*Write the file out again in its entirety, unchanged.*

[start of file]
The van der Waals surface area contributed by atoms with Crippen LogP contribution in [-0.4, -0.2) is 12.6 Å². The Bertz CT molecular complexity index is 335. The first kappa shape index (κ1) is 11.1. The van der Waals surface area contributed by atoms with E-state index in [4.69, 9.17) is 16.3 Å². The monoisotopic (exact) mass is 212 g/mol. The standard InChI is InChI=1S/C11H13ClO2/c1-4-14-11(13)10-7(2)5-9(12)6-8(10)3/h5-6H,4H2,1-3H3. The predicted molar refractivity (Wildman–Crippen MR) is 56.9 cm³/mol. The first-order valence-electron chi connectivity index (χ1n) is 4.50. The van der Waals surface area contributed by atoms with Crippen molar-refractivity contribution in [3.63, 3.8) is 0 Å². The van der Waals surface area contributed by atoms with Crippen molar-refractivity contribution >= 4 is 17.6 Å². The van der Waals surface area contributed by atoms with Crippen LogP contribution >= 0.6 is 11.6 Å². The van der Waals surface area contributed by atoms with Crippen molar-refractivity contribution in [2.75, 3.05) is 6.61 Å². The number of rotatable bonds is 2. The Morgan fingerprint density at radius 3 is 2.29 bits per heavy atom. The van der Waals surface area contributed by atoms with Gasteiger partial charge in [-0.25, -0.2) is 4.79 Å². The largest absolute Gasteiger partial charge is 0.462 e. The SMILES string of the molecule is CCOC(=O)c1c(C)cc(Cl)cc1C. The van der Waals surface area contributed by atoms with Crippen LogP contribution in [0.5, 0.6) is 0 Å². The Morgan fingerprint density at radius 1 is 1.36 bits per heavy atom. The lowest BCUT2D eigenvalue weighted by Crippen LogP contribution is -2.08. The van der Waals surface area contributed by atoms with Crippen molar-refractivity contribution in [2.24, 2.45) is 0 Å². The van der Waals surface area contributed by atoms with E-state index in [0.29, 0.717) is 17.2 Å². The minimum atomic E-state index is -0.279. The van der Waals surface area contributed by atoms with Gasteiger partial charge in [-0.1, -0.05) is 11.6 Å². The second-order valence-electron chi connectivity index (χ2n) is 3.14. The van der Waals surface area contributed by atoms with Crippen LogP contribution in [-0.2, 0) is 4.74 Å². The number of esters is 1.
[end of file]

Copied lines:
The van der Waals surface area contributed by atoms with Crippen LogP contribution in [-0.4, -0.2) is 12.6 Å². The Bertz CT molecular complexity index is 335. The first kappa shape index (κ1) is 11.1. The van der Waals surface area contributed by atoms with E-state index in [4.69, 9.17) is 16.3 Å². The monoisotopic (exact) mass is 212 g/mol. The standard InChI is InChI=1S/C11H13ClO2/c1-4-14-11(13)10-7(2)5-9(12)6-8(10)3/h5-6H,4H2,1-3H3. The predicted molar refractivity (Wildman–Crippen MR) is 56.9 cm³/mol. The first-order valence-electron chi connectivity index (χ1n) is 4.50. The van der Waals surface area contributed by atoms with Crippen molar-refractivity contribution in [3.63, 3.8) is 0 Å². The van der Waals surface area contributed by atoms with Crippen molar-refractivity contribution >= 4 is 17.6 Å². The van der Waals surface area contributed by atoms with Crippen LogP contribution >= 0.6 is 11.6 Å². The van der Waals surface area contributed by atoms with Crippen molar-refractivity contribution in [2.75, 3.05) is 6.61 Å². The number of rotatable bonds is 2. The Morgan fingerprint density at radius 3 is 2.29 bits per heavy atom. The van der Waals surface area contributed by atoms with Gasteiger partial charge in [-0.25, -0.2) is 4.79 Å². The largest absolute Gasteiger partial charge is 0.462 e. The SMILES string of the molecule is CCOC(=O)c1c(C)cc(Cl)cc1C. The van der Waals surface area contributed by atoms with Crippen LogP contribution in [0.5, 0.6) is 0 Å². The Morgan fingerprint density at radius 1 is 1.36 bits per heavy atom. The lowest BCUT2D eigenvalue weighted by Crippen LogP contribution is -2.08. The van der Waals surface area contributed by atoms with Crippen molar-refractivity contribution in [2.24, 2.45) is 0 Å². The van der Waals surface area contributed by atoms with E-state index in [0.29, 0.717) is 17.2 Å². The minimum atomic E-state index is -0.279. The van der Waals surface area contributed by atoms with Gasteiger partial charge in [-0.1, -0.05) is 11.6 Å². The second-order valence-electron chi connectivity index (χ2n) is 3.14. The van der Waals surface area contributed by atoms with Crippen LogP contribution in [-0.2, 0) is 4.74 Å². The number of esters is 1.